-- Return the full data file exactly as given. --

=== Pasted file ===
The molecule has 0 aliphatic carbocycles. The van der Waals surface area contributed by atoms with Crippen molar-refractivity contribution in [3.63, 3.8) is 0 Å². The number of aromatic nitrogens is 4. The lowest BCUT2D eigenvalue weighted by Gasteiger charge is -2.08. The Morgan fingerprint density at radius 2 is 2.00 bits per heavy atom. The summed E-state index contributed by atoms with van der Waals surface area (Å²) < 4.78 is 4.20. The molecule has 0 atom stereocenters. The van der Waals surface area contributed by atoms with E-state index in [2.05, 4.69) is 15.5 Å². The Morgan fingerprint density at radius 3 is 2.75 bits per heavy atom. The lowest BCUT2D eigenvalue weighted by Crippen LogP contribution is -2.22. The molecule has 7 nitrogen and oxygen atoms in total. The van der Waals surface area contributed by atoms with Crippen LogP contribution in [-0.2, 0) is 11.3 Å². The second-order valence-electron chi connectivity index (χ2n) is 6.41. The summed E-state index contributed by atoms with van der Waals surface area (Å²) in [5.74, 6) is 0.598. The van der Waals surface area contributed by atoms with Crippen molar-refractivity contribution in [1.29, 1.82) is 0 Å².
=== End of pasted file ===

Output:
The molecule has 0 aliphatic carbocycles. The van der Waals surface area contributed by atoms with Crippen molar-refractivity contribution in [3.63, 3.8) is 0 Å². The number of aromatic nitrogens is 4. The lowest BCUT2D eigenvalue weighted by Gasteiger charge is -2.08. The Morgan fingerprint density at radius 2 is 2.00 bits per heavy atom. The summed E-state index contributed by atoms with van der Waals surface area (Å²) < 4.78 is 4.20. The molecule has 0 atom stereocenters. The van der Waals surface area contributed by atoms with E-state index in [2.05, 4.69) is 15.5 Å². The Morgan fingerprint density at radius 3 is 2.75 bits per heavy atom. The lowest BCUT2D eigenvalue weighted by Crippen LogP contribution is -2.22. The molecule has 7 nitrogen and oxygen atoms in total. The van der Waals surface area contributed by atoms with Crippen LogP contribution in [-0.2, 0) is 11.3 Å². The second-order valence-electron chi connectivity index (χ2n) is 6.41. The summed E-state index contributed by atoms with van der Waals surface area (Å²) in [5.74, 6) is 0.598. The van der Waals surface area contributed by atoms with Crippen molar-refractivity contribution in [1.29, 1.82) is 0 Å².